Leadership and Employee Motivation in the Workplace

“Motivation is an internal state or condition that serves to activate or energize behavior and give it direction” (Kleinginna and Kleinginna, 1981). Franken (1994) describes it as the arousal, direction, and persistence of behavior. It can be viewed as the reason(s) for behaving in a particular way.

According to the online business dictionary, it is the “internal and external factors that stimulate desire and energy in people to be continually interested in and committed to a job, role, or subject, and to exert persistent effort in attaining a goal”. Due to motivation people act in different ways and it’s brought by the exchanges. Motivation is the energizer of behavior and the mother of all action. It results from the interactions, active and subconscious issues among them being: The degree of the desire or want; the inducement or price value of the objective and the prospects of the individual.

The forces that bring motivation are positive and negative. They are fear, need, intimidation or compulsion, and manipulation. How these forces are presented determines whether they could be negative or positive actuators. When these forces come from within an individual they are intrinsic and when they are external they are extrinsic. This gives rise to the main kinds of motivation i.e. intrinsic and extrinsic motivation. Extrinsic motivation is determined by circumstances, prize or retribution both materialistic and non-materialistic that bring gain to an individual. Intrinsic motivation on the other hand involves thought, behavioral pattern, or an achievement just for the sake without necessarily having an inducement.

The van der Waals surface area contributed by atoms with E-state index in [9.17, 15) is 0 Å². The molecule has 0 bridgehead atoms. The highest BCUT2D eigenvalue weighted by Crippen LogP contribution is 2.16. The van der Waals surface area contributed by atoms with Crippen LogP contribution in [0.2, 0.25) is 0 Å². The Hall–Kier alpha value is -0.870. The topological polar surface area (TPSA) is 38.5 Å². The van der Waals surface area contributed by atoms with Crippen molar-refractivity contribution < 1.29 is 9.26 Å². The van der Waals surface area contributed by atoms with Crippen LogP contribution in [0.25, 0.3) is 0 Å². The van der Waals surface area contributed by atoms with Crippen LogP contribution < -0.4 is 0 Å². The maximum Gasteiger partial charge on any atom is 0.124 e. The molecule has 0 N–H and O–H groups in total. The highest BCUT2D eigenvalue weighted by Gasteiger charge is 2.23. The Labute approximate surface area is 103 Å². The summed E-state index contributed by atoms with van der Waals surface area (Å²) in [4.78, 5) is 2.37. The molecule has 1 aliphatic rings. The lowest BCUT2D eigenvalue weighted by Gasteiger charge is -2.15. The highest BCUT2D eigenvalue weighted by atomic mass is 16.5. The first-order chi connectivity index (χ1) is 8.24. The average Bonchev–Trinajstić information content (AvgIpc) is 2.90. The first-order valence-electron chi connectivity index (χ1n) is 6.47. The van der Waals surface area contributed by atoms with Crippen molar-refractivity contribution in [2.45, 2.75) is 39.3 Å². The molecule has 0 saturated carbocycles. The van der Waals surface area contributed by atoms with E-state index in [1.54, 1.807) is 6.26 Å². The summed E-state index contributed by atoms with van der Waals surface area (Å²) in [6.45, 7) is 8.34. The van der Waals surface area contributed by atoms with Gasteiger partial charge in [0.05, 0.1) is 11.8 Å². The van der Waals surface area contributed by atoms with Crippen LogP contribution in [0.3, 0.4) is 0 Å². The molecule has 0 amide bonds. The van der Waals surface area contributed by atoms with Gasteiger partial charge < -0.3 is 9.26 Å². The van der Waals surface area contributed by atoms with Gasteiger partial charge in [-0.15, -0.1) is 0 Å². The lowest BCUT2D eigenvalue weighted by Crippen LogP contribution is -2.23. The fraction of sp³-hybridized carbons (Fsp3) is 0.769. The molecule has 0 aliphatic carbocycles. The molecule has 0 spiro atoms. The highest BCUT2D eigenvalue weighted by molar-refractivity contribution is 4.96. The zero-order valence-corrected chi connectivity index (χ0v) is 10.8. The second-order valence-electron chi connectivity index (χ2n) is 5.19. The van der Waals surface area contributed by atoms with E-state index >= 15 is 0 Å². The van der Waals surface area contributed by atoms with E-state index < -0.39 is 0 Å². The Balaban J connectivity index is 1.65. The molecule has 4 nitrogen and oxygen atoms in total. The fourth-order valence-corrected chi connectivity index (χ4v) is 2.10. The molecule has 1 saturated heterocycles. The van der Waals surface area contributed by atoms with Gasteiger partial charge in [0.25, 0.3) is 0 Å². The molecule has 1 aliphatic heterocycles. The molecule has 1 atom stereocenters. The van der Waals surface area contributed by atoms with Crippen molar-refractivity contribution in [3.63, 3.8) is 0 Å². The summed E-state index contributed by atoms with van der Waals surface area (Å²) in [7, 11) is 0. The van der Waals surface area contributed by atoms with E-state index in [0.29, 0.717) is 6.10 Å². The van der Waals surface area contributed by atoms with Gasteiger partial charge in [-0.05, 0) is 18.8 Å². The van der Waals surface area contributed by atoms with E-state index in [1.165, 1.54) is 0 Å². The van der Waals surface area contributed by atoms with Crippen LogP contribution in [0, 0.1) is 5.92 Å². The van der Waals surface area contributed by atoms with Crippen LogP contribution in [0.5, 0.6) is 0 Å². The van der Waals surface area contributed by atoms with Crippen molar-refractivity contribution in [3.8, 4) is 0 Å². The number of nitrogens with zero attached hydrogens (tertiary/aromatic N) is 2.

This paper will review the literature on motivation in the workplace giving attention to the fundamental theoretical assumptions in this subject and the experimental evidence it has produced. Little attention has been given to the ways of motivating employees in the employment sector.

The research that has been done has mostly been data-oriented and the guidelines used have been based on the older theories which have not integrated modern-day research. This paper will be based on modern psychological experiments on motivation at the workplace about the distinctive characteristics of employees and the natures of their different jobs. In this line, I will be able to produce a form of job motivation highlighting changeable factors such as technical difficulties in work, objective content, and goal commitment.